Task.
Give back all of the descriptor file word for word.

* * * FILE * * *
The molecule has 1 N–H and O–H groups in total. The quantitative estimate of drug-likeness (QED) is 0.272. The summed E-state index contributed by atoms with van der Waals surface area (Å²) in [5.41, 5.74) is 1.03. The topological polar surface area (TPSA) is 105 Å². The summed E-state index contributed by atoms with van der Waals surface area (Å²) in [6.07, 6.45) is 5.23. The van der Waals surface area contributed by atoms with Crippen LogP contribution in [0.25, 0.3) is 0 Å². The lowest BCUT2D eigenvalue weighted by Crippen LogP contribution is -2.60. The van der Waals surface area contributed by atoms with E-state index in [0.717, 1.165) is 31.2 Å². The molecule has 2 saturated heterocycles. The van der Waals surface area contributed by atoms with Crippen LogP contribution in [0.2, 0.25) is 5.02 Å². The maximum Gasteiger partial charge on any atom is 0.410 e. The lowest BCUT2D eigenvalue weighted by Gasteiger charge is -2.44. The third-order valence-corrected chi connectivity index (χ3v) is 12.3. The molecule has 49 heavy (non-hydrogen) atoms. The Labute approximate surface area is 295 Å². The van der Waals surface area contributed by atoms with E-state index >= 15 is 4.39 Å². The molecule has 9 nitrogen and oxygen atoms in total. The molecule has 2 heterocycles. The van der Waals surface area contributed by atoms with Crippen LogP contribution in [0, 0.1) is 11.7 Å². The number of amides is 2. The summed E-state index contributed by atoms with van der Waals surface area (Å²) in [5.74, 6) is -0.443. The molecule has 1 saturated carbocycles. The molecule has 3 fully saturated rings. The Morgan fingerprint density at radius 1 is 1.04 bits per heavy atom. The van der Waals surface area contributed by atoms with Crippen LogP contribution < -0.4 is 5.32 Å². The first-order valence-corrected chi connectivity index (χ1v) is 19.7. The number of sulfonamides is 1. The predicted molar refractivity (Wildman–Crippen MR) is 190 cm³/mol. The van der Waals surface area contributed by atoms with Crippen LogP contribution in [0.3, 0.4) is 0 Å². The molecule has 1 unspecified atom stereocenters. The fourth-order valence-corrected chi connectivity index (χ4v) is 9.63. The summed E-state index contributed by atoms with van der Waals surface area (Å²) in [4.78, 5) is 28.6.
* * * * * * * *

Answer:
The molecule has 1 N–H and O–H groups in total. The quantitative estimate of drug-likeness (QED) is 0.272. The summed E-state index contributed by atoms with van der Waals surface area (Å²) in [5.41, 5.74) is 1.03. The topological polar surface area (TPSA) is 105 Å². The summed E-state index contributed by atoms with van der Waals surface area (Å²) in [6.07, 6.45) is 5.23. The van der Waals surface area contributed by atoms with Crippen LogP contribution in [0.25, 0.3) is 0 Å². The lowest BCUT2D eigenvalue weighted by Crippen LogP contribution is -2.60. The van der Waals surface area contributed by atoms with E-state index in [0.717, 1.165) is 31.2 Å². The molecule has 2 saturated heterocycles. The van der Waals surface area contributed by atoms with Crippen LogP contribution in [0.2, 0.25) is 5.02 Å². The maximum Gasteiger partial charge on any atom is 0.410 e. The lowest BCUT2D eigenvalue weighted by Gasteiger charge is -2.44. The third-order valence-corrected chi connectivity index (χ3v) is 12.3. The molecule has 49 heavy (non-hydrogen) atoms. The Labute approximate surface area is 295 Å². The van der Waals surface area contributed by atoms with E-state index >= 15 is 4.39 Å². The molecule has 9 nitrogen and oxygen atoms in total. The molecule has 2 heterocycles. The van der Waals surface area contributed by atoms with Crippen LogP contribution in [0, 0.1) is 11.7 Å². The number of amides is 2. The summed E-state index contributed by atoms with van der Waals surface area (Å²) in [5.74, 6) is -0.443. The molecule has 1 saturated carbocycles. The molecule has 3 fully saturated rings. The Morgan fingerprint density at radius 1 is 1.04 bits per heavy atom. The van der Waals surface area contributed by atoms with Crippen LogP contribution < -0.4 is 5.32 Å². The first-order valence-corrected chi connectivity index (χ1v) is 19.7. The number of sulfonamides is 1. The predicted molar refractivity (Wildman–Crippen MR) is 190 cm³/mol. The van der Waals surface area contributed by atoms with Crippen LogP contribution in [0.3, 0.4) is 0 Å². The molecule has 1 unspecified atom stereocenters. The fourth-order valence-corrected chi connectivity index (χ4v) is 9.63. The summed E-state index contributed by atoms with van der Waals surface area (Å²) in [4.78, 5) is 28.6.